So I took my daughter to the see The Nutcracker this past weekend. I thought it would be a nice mother/daughter bonding activity and with her turning five, the time was right. My daughter believes that every outing requires a princess dress, so she was in her finest Snow White attire. I stuck to jeans and a sweater, but with a tiara to get into the spirit of the occasion.
The premise of the play is simple; a little girl falls asleep and dreams about her newest Christmas gift. But what kind of screwed up, psychedelic, Codeine-induced dream is this girl having?
Act I is as follows: there is a party, a guest arrives, does some magic, and presents the little girl of the house with a wooden nutcracker dressed as a soldier. In the production we saw, Drosselmeyer (the magician/funny uncle) brought three full-sized creatures to life to show off his mad magical skills, one of which was a gorilla. The gorilla then danced and fought a toy soldier over a marionette. This magical demonstration receives polite applause from those on stage. Um, are you people high? Is the eggnog spiked? Is there more than incense in the air? The toys just performed a pas de deux! Does this seem like a normal party trick?
Well, here is where things get even stranger. Clara falls asleep (or does she?) and finds herself surrounded by mice, which grow into ROUS’s for no apparent reason and, led by a Mouse King, attack. The Nutcracker comes to life and a battle ensues. Clara wounds the Mouse King with a shoe, the Nutcracker finishes him off with a knife, and the wooden solider magically turns into a prince. Again, in our production, things took a turn for the surreal as all the small soldiers ran back and forth across the stage waving teeny tiny bayonets. Warfare never looked so fun. Then at the end of the battle, this huge hunk of a man showing his gluteus maximus to maximum effect arrives to whisk Clara off to the land of Sugar Plum Fairies. Is that even legal?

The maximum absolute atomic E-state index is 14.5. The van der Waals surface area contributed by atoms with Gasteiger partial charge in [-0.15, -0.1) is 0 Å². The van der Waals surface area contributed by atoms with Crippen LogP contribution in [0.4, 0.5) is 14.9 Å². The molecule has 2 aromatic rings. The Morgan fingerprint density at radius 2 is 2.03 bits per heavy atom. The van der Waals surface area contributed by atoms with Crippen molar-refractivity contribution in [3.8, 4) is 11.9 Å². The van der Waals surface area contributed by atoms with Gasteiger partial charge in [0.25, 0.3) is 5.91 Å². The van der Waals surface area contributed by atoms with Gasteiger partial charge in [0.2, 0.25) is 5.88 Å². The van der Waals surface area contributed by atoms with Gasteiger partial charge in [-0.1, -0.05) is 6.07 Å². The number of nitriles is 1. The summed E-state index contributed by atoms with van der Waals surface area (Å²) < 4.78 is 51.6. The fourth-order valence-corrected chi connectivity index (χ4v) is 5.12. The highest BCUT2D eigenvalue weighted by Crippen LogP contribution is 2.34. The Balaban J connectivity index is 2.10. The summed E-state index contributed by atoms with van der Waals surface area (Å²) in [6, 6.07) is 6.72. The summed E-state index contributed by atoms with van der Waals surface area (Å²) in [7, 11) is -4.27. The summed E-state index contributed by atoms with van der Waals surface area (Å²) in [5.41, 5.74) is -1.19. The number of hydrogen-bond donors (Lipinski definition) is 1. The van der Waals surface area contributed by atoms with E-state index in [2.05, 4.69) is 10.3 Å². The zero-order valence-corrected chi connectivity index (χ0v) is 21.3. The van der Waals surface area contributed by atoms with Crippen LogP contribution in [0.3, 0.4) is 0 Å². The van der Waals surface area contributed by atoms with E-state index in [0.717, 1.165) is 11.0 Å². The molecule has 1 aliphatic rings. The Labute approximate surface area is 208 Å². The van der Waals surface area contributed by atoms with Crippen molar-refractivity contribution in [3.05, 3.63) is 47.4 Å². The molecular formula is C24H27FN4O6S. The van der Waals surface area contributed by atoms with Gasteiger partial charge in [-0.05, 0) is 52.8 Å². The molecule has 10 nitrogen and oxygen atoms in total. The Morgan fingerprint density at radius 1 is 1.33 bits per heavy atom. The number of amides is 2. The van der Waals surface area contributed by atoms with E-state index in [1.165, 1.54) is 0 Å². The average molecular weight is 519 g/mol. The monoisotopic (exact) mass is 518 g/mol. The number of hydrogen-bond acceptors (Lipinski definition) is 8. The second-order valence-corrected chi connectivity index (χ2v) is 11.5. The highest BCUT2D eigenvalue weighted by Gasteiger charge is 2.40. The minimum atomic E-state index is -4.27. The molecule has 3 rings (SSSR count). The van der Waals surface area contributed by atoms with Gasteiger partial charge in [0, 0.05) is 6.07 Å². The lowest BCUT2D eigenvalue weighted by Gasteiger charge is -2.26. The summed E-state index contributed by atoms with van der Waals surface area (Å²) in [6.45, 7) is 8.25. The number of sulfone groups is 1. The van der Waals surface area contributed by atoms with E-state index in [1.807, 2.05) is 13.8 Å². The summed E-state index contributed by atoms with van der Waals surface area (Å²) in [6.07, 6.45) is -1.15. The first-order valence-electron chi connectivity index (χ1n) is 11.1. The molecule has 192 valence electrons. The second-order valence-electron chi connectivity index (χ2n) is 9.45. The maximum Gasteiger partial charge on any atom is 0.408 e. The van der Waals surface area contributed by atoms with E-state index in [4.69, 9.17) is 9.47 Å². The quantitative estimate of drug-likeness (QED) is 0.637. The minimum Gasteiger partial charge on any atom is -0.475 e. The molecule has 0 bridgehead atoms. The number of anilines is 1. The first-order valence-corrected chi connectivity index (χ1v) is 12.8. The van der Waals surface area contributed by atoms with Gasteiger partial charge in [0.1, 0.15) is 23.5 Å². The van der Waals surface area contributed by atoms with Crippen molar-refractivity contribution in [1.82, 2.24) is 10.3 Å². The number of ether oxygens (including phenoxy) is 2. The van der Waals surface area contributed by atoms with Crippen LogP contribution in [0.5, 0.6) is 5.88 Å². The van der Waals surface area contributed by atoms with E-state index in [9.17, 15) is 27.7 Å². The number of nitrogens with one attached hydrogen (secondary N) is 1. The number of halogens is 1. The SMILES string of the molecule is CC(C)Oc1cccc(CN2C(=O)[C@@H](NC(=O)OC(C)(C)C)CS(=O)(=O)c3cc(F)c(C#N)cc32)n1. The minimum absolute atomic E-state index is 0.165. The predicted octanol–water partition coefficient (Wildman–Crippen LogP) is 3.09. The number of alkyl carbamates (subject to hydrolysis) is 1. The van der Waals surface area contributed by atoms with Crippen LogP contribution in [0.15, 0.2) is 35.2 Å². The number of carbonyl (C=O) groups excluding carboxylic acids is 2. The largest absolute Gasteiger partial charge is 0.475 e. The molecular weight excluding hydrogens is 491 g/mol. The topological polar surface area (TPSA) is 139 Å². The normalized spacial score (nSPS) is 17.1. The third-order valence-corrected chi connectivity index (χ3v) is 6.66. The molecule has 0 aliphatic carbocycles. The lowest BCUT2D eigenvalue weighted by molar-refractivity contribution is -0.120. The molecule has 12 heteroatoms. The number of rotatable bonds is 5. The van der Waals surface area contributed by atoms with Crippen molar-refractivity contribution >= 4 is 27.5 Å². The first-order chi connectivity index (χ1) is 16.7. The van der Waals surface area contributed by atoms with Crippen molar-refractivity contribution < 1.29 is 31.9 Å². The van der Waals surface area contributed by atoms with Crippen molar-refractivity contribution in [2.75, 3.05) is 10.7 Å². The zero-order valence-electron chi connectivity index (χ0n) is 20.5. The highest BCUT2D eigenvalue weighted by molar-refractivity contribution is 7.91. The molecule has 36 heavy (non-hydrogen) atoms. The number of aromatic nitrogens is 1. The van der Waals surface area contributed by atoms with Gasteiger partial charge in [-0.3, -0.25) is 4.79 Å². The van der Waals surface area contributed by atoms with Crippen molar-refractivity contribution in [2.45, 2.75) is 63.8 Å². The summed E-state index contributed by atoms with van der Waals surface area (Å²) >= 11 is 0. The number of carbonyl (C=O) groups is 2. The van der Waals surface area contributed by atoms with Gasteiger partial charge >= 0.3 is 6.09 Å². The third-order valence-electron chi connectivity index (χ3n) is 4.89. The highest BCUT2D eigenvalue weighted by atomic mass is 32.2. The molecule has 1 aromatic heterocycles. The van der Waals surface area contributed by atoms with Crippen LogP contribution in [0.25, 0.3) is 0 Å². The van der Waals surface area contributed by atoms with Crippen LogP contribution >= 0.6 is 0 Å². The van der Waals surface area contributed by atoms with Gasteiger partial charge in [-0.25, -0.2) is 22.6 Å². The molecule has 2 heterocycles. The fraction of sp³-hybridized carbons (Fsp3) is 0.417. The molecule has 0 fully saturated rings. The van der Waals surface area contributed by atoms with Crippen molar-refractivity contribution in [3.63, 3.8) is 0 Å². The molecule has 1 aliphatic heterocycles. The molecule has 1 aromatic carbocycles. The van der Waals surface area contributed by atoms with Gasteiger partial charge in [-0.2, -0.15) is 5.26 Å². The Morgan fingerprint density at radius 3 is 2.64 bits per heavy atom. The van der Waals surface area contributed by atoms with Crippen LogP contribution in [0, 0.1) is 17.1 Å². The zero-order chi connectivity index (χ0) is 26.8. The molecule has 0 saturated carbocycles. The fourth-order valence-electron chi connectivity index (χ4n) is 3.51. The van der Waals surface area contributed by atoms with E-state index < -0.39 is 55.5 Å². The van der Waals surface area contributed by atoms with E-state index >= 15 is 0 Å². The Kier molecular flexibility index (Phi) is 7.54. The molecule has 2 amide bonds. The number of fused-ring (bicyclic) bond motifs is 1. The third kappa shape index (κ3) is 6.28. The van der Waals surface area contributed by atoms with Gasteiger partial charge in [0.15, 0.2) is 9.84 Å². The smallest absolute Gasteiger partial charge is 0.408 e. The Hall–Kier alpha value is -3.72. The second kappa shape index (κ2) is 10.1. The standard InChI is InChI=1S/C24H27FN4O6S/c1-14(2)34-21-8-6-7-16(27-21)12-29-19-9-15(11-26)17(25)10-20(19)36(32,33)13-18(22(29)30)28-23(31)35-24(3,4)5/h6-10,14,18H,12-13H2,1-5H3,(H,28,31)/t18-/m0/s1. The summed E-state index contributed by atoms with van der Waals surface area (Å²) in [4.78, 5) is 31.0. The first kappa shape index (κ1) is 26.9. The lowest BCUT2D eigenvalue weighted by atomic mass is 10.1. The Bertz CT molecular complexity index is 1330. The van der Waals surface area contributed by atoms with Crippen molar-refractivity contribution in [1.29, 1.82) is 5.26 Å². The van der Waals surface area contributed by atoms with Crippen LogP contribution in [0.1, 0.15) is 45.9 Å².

Act II is where things really go off the rails. Basically, Clara sits on her fanny while various creatures and people dance for her. You try explaining what is happening during this act to a child. I dare you. Mine couldn’t get past the idea of a “Plumber Fairy.” I mean, the cast of characters for this act include the Spanish, Arabian, Chinese, Marzipan, and the Lamb corps, the Polichinelles, the Russians, and the Waltz of the Flowers. What on God’s great green and abundant earth is a Polichinelle? (Please don’t tell me. I looked it up. It still doesn’t make any sense.) During this act, every type of ethic stereotype is brought out, plus the added incongruity of women dancing with farm animals. (Our little dancing lambs were cute as pie and absolutely stole the show from the principal dancers who probably dream of serving them with a mint sauce and a nice Chianti.) Of course, my child called these the Mary Fairies and liked them best of all. There is dancing, there is more dancing, there is absolutely no plot, more dancing occurs, and then Clara wakes up.
Seriously, what the hell is this play about? Why is this poor child dreaming of vengeful rodents, men with Ken doll genitalia, and exotic dancers? Does this seem normal to you? If I had a dream like that, I’d be scared witless. If my child told me she had a dream like that, I’d take her to therapy. Upon leaving, my daughter asked to buy a Nutcracker for her brother. My guess? She wants to make sure the house is defended, but doesn’t want the damn thing to come to life in her room.